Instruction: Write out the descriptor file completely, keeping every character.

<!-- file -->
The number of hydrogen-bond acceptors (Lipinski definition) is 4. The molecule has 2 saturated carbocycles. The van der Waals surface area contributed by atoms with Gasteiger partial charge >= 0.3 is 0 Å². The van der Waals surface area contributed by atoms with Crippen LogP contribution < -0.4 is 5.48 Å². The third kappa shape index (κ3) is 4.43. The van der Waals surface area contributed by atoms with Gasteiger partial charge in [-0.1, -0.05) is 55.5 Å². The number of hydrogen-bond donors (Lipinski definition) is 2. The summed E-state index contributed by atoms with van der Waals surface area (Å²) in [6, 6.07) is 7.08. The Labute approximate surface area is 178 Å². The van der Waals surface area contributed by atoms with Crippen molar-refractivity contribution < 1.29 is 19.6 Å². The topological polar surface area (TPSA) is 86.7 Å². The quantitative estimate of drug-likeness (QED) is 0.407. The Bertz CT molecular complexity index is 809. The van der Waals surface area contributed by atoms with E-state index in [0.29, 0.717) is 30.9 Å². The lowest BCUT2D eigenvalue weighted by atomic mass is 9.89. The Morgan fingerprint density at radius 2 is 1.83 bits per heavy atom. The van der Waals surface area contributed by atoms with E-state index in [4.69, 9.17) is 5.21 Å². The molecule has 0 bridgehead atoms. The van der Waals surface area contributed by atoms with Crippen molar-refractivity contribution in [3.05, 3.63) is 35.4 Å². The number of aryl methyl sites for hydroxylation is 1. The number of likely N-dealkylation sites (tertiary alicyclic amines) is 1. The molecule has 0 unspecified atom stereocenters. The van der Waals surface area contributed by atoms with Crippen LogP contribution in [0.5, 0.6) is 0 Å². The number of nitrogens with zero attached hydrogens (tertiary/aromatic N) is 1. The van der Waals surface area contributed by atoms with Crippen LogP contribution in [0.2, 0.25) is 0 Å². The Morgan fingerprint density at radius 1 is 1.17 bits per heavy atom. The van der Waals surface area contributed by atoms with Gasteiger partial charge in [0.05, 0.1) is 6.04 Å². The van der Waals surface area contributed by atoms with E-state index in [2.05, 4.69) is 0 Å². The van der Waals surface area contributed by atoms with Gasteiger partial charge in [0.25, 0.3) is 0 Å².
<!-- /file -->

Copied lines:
The number of hydrogen-bond acceptors (Lipinski definition) is 4. The molecule has 2 saturated carbocycles. The van der Waals surface area contributed by atoms with Gasteiger partial charge >= 0.3 is 0 Å². The van der Waals surface area contributed by atoms with Crippen LogP contribution < -0.4 is 5.48 Å². The third kappa shape index (κ3) is 4.43. The van der Waals surface area contributed by atoms with Gasteiger partial charge in [-0.1, -0.05) is 55.5 Å². The number of hydrogen-bond donors (Lipinski definition) is 2. The summed E-state index contributed by atoms with van der Waals surface area (Å²) in [6, 6.07) is 7.08. The Labute approximate surface area is 178 Å². The van der Waals surface area contributed by atoms with Crippen molar-refractivity contribution < 1.29 is 19.6 Å². The topological polar surface area (TPSA) is 86.7 Å². The quantitative estimate of drug-likeness (QED) is 0.407. The Bertz CT molecular complexity index is 809. The van der Waals surface area contributed by atoms with E-state index in [0.29, 0.717) is 30.9 Å². The lowest BCUT2D eigenvalue weighted by atomic mass is 9.89. The Morgan fingerprint density at radius 2 is 1.83 bits per heavy atom. The van der Waals surface area contributed by atoms with E-state index in [4.69, 9.17) is 5.21 Å². The molecule has 0 bridgehead atoms. The van der Waals surface area contributed by atoms with Crippen molar-refractivity contribution in [3.05, 3.63) is 35.4 Å². The number of aryl methyl sites for hydroxylation is 1. The number of likely N-dealkylation sites (tertiary alicyclic amines) is 1. The molecule has 0 unspecified atom stereocenters. The van der Waals surface area contributed by atoms with Crippen LogP contribution in [0.5, 0.6) is 0 Å². The number of nitrogens with zero attached hydrogens (tertiary/aromatic N) is 1. The van der Waals surface area contributed by atoms with Crippen LogP contribution in [0.2, 0.25) is 0 Å². The Morgan fingerprint density at radius 1 is 1.17 bits per heavy atom. The van der Waals surface area contributed by atoms with Gasteiger partial charge in [0.05, 0.1) is 6.04 Å². The van der Waals surface area contributed by atoms with E-state index in [2.05, 4.69) is 0 Å². The van der Waals surface area contributed by atoms with Gasteiger partial charge in [0.25, 0.3) is 0 Å².